When you are not having a Holy Lent . . .

I always have high hopes for a holy Lent.  I make plans for getting my prayer life on track and for adding some other disciplines.

But usually, I find after a certain point my efforts are futile.  Or, I can make an effort successfully for a day, and then see everything fall apart the next.

For example, I know my prayers in the morning will go a lot better if I do not look at my phone first thing.   If I check my email, or worse, check Twitter or Facebook, then there’s a good chance my prayers will be perfunctory and superficial or worse: they are not prayed at all.  Sometimes, though, even if I don’t check my phone, I can feel like I’m going through the motions as I pray the office, pray the Rosary, and so on, as if these are duties I have to check off every morning.   Certainly, I feel a lot better if I do these things, but is checking off a list what it’s all about?   It seems to take a lot of time to press in to the Lord among crowded thoughts, pressing work, and even when I take the time, it can feel dry some of the time.

Saturday, I woke up, checked my phone, made breakfast and never bothered to do my morning prayers.  I spent the morning on the internet.  In the afternoon, I went to a baby shower where there were all kinds of goodies and I ate everything in sight.  Even though I was doing what I wanted to do in the moment, I had this sense of blowing it, of feeling  “Meh!” and,worst of all, apart from God.  At the same time, I was also asking why I had to work so hard to find Him.  I really had been trying previous days.  Okay, some of them!

I guess God heard my complaint, because before going to bed that night, I had that wonderful sense of being drawn into prayer, instead of having to force myself. My spiritual director  encourages me to sit quietly and ask the Lord for a word, which I often don’t do.   But I did in that lovely peace Saturday night.

What came to me were the words “Ravish me” —-because I vaguely remembered a poem by John Donne, which I rediscovered lately when I googled those words.    Donne was born to a recusant family, but turned against the Catholic Church after his brother died in prison of bubonic plague.  The brother had been imprisoned for harboring a priest.  Donne eventually became an Anglican.   I guess we could call him patrimonial.

This poem became my prayer:

 Batter my heart, three-person’d God

Batter my heart, three-person’d God, for you
As yet but knock, breathe, shine, and seek to mend;
That I may rise and stand, o’erthrow me, and bend
Your force to break, blow, burn, and make me new.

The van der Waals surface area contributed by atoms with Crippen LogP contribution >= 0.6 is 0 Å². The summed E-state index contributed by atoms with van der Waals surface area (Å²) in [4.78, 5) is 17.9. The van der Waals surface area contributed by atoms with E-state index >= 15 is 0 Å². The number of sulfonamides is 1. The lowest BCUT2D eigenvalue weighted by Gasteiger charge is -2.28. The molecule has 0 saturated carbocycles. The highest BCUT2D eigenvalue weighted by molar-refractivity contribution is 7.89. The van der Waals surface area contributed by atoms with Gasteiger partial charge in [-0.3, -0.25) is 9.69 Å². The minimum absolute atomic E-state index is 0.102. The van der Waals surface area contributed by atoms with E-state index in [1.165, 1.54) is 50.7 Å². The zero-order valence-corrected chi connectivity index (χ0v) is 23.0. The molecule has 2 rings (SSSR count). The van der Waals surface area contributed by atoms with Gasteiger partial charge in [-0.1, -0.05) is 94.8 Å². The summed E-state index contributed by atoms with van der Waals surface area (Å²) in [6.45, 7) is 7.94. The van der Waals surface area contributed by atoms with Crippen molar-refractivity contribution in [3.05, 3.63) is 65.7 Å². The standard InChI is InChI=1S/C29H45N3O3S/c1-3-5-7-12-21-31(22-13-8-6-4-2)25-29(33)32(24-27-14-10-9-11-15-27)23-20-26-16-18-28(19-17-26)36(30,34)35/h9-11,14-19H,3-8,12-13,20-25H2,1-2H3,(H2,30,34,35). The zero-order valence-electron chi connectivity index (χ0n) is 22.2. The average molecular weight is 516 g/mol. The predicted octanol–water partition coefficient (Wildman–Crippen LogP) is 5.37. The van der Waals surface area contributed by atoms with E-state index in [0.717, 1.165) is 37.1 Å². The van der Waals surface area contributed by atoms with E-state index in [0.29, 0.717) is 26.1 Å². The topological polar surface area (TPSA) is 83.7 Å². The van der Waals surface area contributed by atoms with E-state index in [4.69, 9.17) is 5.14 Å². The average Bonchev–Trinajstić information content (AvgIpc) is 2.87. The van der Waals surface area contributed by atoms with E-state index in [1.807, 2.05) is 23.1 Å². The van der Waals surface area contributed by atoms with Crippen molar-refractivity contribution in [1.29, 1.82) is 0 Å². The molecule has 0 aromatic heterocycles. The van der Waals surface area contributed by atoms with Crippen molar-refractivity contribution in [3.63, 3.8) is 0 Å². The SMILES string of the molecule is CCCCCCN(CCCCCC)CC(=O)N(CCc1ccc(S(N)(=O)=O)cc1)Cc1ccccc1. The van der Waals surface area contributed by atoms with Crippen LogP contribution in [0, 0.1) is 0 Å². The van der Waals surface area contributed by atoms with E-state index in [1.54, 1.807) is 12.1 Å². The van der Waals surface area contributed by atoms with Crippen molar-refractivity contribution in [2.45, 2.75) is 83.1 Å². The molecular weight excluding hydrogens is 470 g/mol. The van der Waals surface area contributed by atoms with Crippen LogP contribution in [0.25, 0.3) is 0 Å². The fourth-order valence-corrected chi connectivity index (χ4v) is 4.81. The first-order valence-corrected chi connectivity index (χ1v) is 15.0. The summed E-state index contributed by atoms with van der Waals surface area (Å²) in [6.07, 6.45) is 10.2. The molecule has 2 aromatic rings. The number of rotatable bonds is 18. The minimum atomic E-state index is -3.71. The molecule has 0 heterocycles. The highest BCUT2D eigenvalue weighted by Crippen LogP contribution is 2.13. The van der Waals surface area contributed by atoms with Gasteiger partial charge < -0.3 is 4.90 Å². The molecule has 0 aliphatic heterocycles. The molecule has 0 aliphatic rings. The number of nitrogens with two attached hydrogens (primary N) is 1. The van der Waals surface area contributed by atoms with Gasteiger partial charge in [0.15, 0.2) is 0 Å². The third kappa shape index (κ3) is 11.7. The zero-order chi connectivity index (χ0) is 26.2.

I, like an usurp’d town to another due,
Labor to admit you, but oh, to no end;
Reason, your viceroy in me, me should defend,
But is captiv’d, and proves weak or untrue.
Yet dearly I love you, and would be lov’d fain,
But am betroth’d unto your enemy;
Divorce me, untie or break that knot again,
Take me to you, imprison me, for I,
Except you enthrall me, never shall be free,
Nor ever chaste, except you ravish me.
Fr. Bob Bedard, the late founder of the Companions of the Cross, used to advise people to give God permission.   So, this poem I coupled with giving God permission to ravish me, enthrall me, break through my lukewarm comfort zone, set me on fire.
I am tired of laboring to admit Him—I can’t even do it well, or consistently.   I always think this is the point of Lent, to show us how futile are any efforts we make to improve ourselves.
So, I gave him permission to batter my heart, to lay hold of me, to pierce me with His divine love.

1 thought on “When you are not having a Holy Lent . . .

  1. That sonnet has been one of my favorites since I first discovered it as a college student. It’s as good as any psalm, I think. We are often disappointed with ourselves during Lent because we tend to think of it as a time for spiritual achievements: I’ll say this many prayers, give up this many pleasures, give this much to the poor, etc., And that way I’ll earn the good feels of Easter. And if I don’t achieve all those things, I’ll pay for my failure by feeling bad for a few days (or weeks).

    This year I tried to approach Lent as a time when I accompany the Lord into the wilderness, to be alone with Him, to listen for the still, small voice of God, and, yes, to be tempted with Him. I make Him my first thought after waking, and read the readings from the day’s Mass, then reflect on them in a prayer journal I started this Lent. So far, this is proving to be much more fruitful than thinking of Lent as something akin to those fitness courses where you have to climb walls, wriggle under barbed wire, and run yourself to exhaustion spiritually.


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